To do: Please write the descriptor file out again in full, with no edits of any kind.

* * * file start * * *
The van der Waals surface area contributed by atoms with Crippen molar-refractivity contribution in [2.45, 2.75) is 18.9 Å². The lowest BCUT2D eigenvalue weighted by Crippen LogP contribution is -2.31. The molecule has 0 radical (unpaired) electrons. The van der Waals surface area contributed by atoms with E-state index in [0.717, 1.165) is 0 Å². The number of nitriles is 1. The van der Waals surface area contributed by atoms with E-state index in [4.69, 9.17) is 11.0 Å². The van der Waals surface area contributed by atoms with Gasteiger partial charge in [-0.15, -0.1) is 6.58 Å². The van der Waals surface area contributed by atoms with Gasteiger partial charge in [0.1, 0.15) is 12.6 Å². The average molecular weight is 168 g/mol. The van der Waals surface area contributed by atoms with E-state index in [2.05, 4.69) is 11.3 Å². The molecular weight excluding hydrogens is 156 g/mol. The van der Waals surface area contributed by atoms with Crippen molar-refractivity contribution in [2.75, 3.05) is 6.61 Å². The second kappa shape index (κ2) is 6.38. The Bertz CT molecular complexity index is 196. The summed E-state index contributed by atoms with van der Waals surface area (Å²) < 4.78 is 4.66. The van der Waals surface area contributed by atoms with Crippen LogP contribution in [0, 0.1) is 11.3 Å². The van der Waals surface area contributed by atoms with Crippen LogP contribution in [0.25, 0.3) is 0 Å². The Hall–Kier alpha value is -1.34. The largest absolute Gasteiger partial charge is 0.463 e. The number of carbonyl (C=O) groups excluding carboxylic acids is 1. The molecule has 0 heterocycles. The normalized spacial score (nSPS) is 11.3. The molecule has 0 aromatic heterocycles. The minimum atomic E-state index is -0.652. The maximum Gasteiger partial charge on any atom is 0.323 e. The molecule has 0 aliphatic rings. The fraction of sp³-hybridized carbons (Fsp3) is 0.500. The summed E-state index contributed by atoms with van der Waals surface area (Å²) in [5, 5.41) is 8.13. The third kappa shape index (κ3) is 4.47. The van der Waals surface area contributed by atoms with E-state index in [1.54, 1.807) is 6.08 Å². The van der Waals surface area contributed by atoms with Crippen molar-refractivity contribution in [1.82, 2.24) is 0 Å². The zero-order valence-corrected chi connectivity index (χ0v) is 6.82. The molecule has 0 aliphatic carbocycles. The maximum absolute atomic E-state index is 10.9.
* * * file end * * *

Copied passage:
The van der Waals surface area contributed by atoms with Crippen molar-refractivity contribution in [2.45, 2.75) is 18.9 Å². The lowest BCUT2D eigenvalue weighted by Crippen LogP contribution is -2.31. The molecule has 0 radical (unpaired) electrons. The van der Waals surface area contributed by atoms with E-state index in [0.717, 1.165) is 0 Å². The number of nitriles is 1. The van der Waals surface area contributed by atoms with E-state index in [4.69, 9.17) is 11.0 Å². The van der Waals surface area contributed by atoms with Gasteiger partial charge in [-0.15, -0.1) is 6.58 Å². The van der Waals surface area contributed by atoms with Gasteiger partial charge in [0.1, 0.15) is 12.6 Å². The average molecular weight is 168 g/mol. The van der Waals surface area contributed by atoms with E-state index in [2.05, 4.69) is 11.3 Å². The molecular weight excluding hydrogens is 156 g/mol. The van der Waals surface area contributed by atoms with Crippen molar-refractivity contribution in [2.75, 3.05) is 6.61 Å². The second kappa shape index (κ2) is 6.38. The Bertz CT molecular complexity index is 196. The summed E-state index contributed by atoms with van der Waals surface area (Å²) < 4.78 is 4.66. The van der Waals surface area contributed by atoms with Crippen LogP contribution in [0, 0.1) is 11.3 Å². The van der Waals surface area contributed by atoms with Crippen LogP contribution in [0.25, 0.3) is 0 Å². The Hall–Kier alpha value is -1.34. The largest absolute Gasteiger partial charge is 0.463 e. The number of carbonyl (C=O) groups excluding carboxylic acids is 1. The molecule has 0 heterocycles. The normalized spacial score (nSPS) is 11.3. The molecule has 0 aromatic heterocycles. The minimum atomic E-state index is -0.652. The maximum Gasteiger partial charge on any atom is 0.323 e. The molecule has 0 aliphatic rings. The fraction of sp³-hybridized carbons (Fsp3) is 0.500. The summed E-state index contributed by atoms with van der Waals surface area (Å²) in [5, 5.41) is 8.13. The third kappa shape index (κ3) is 4.47. The van der Waals surface area contributed by atoms with E-state index in [1.54, 1.807) is 6.08 Å². The van der Waals surface area contributed by atoms with Crippen molar-refractivity contribution in [1.82, 2.24) is 0 Å². The zero-order valence-corrected chi connectivity index (χ0v) is 6.82. The molecule has 0 aliphatic carbocycles. The maximum absolute atomic E-state index is 10.9.